Learning about political stereotypes
Tuesday, December 12, 2006
Remember when we thought 2007 was some unforeseen time warp filled with flying cars and Jetson-esque abodes? When the radio DJ said they played only '70s, '80s and '90s music? A time before two big towers fell down and the world didn't seem so angry?
I suppose the latter is nothing new, though. The world seemed nicer only because I was a child, and, back in my day, children didn't know the difference between Democrats and Republicans. I'm pretty sure they do today, and unfortunately, this could lead to less candy for some.
Judging by a typical child's altruistic views of family and home they draw on paper, I'd have to say the majority of our youngsters are Democrats. Free and care-giving in nature, these children have nothing on their minds except harmony and peanut butter sandwiches. In their eyes, anything regarding hate is an abomination to childhood -- unless that hate is directed toward something like lima beans, which is perfectly understandable.
But then again, a drawing like that could also be considered Republican, because their Republican parents probably told them the most important things in life are family and unity. After all, the stick family's arms are almost always perpendicular to one another as a sign of love. This depiction of unity might tell children to be wary of who they trust. Anyone with a different shade to their skin probably comes from a sketchy background.
Maybe that's why a lot of children draw that image of life -- mom, dad, brother, sister, tree, two-story house with a chimney. (I always added a smiling sun for an extra dose of happiness.) An artistic creation like this is a safe bet. No matter a person's political views, one crayon can produce that universal sign of family, home and moderateness. In the end, this is what produces the desired "awww" effect.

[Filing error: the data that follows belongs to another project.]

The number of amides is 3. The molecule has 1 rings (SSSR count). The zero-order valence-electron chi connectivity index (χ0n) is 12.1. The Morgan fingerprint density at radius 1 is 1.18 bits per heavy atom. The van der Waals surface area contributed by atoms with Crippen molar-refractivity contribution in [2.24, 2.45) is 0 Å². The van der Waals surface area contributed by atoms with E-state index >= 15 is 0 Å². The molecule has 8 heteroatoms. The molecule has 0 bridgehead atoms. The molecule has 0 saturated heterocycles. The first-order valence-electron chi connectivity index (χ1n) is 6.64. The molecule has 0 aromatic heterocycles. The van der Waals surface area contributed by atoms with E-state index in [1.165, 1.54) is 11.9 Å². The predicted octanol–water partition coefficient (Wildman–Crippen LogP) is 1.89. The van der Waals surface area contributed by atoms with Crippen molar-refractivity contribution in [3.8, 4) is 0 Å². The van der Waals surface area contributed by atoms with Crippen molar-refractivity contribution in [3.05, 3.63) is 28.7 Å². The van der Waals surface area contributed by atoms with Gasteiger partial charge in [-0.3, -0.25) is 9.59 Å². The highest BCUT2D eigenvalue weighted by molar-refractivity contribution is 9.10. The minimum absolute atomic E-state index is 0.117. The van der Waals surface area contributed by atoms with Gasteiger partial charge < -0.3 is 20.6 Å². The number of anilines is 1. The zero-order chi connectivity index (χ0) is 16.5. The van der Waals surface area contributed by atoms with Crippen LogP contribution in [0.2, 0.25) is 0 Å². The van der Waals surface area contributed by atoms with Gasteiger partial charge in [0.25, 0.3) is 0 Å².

I don't even want to think about the poor child who might draw the president holding hands with Bin Laden. From my stereotypical understanding of politics, if the teacher wasn't a flaming liberal, a drawing like that would probably conjure up a somewhat awkward parent-teacher conference.
Now if I, a college student, were to draw such an outlandish depiction of platonic love between Bush and Bin Laden, it'd be all right. The Republican reasoning behind this is that roughly 99 percent of college professors are zany, tarot-reading, tree-hugging hippies who would most likely use my drawing as a class discussion.
But just as I begin to feel sorry for those bullied Democrats, they come out and say something about those war-loving, gas-guzzling, Fox News-watching Republicans. What a mean thing to say! Don't listen to them, Republicans. They're probably just jealous that you all are establishing justice in Iraq while they're out protesting for PETA.
So what do I do now? Which side do I pick? Either way I choose, the outcome doesn't look so good.
Maybe that will be my resolution for 2007 -- to choose my political status. That way I can have a say in certain matters and insult the people standing in the way of what's truly right.
Sam hopes people don't take this column seriously. Contact him at email@example.com.